My Review: Paula Poundstone has a memorable voice, so when I selected this audiobook, I was quite thrilled that she also narrates it. It made it very enjoyable. Besides that, her experiments in happiness had me giggling out loud many times. I did not know anything about her personal life, but I could see my kids in the anecdotes she told. Her kids are a hoot and act like normal kids everywhere, especially when it comes to the way they react to their mom. She is amazing in taking a normal life event and telling it in such a witty way that will have you laughing. She is also very good at self-deprecating humour. She does a great job of getting the listener to laugh at some of her simple mistakes and bigger gaffs without making it seem that you are laughing at her. I enjoyed seeing how many “Heps of Happiness” she received from each of her endeavours. I think the one I laughed at the most was the Lamborghini experiment. It was not a long book, only about 7.5 hours but I would have listened to more, I liked it a lot. I recommend this book to anyone who enjoys comedy, especially if you like Paula Poundstone.
Synopsis: “Is there a secret to happiness?” asks comedian Paula Poundstone. “I don’t know how or why anyone would keep it a secret. It seems rather cruel, really . . . Where could it be? Is it deceptively simple? Does it melt at a certain temperature? Can you buy it? Must you suffer for it before or after?” In her wildly and wisely observed book, the comedy legend takes on that most inalienable of rights—the pursuit of happiness.
Offering herself up as a human guinea pig in a series of thoroughly unscientific experiments, Poundstone tries out a different get-happy hypothesis in each chapter of her data-driven search. She gets in shape with taekwondo. She drives fast behind the wheel of a Lamborghini. She communes with nature while camping with her daughter, and commits to getting her house organized (twice!). Swing dancing? Meditation? Volunteering? Does any of it bring her happiness? You may be laughing too hard to care.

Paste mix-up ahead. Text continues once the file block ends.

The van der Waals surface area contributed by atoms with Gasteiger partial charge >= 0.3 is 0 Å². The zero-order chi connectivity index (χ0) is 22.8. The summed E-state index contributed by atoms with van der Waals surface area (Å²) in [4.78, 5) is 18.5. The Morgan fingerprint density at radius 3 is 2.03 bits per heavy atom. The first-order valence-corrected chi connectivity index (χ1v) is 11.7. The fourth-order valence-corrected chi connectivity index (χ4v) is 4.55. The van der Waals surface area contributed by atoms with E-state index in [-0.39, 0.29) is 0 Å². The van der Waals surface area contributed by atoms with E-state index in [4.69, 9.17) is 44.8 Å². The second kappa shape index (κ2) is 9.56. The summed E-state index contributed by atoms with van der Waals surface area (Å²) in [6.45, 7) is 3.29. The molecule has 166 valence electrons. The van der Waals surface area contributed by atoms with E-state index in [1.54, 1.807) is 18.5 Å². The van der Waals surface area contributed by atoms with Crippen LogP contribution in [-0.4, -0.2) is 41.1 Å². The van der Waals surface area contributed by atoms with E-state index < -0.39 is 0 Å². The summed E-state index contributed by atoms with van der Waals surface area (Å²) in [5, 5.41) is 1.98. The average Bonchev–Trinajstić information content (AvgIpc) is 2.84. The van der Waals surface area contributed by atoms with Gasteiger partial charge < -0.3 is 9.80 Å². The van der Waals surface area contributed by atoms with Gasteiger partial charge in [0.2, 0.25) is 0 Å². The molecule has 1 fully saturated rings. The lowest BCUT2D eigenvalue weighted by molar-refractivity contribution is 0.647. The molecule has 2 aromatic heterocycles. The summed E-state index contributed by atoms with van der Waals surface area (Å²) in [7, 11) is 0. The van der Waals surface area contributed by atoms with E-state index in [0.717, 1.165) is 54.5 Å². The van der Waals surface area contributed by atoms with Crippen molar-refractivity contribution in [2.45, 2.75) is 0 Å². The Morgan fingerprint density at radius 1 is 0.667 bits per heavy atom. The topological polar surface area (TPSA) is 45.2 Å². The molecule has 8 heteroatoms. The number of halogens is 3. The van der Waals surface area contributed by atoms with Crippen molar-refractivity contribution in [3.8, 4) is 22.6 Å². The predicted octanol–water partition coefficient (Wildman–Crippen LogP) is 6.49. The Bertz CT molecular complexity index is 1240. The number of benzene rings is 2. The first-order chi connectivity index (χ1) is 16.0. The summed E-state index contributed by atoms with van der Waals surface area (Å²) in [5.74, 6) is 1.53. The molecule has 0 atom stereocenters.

The Totally Unscientific Study of the Search for Human Happiness is both a story of jumping into new experiences with both feet and a surprisingly poignant tale of a single working mother of three children (not to mention dozens of cats, a dog, a bearded dragon lizard, a lop-eared bunny, and one ant left from her ant farm) who is just trying to keep smiling while living a busy life.
The queen of the skepticism-fueled rant, Paula Poundstone stands alone in her talent for bursting bubbles and slaying sacred cows.
Like George Carlin, Steve Martin, and David Sedaris, she is a master of her craft, and her comedic brilliance is served up in abundance in this book. As author and humorist Roy Blount Jr. notes, “Paula Poundstone deserves to be happy. Nobody deserves to be this funny.”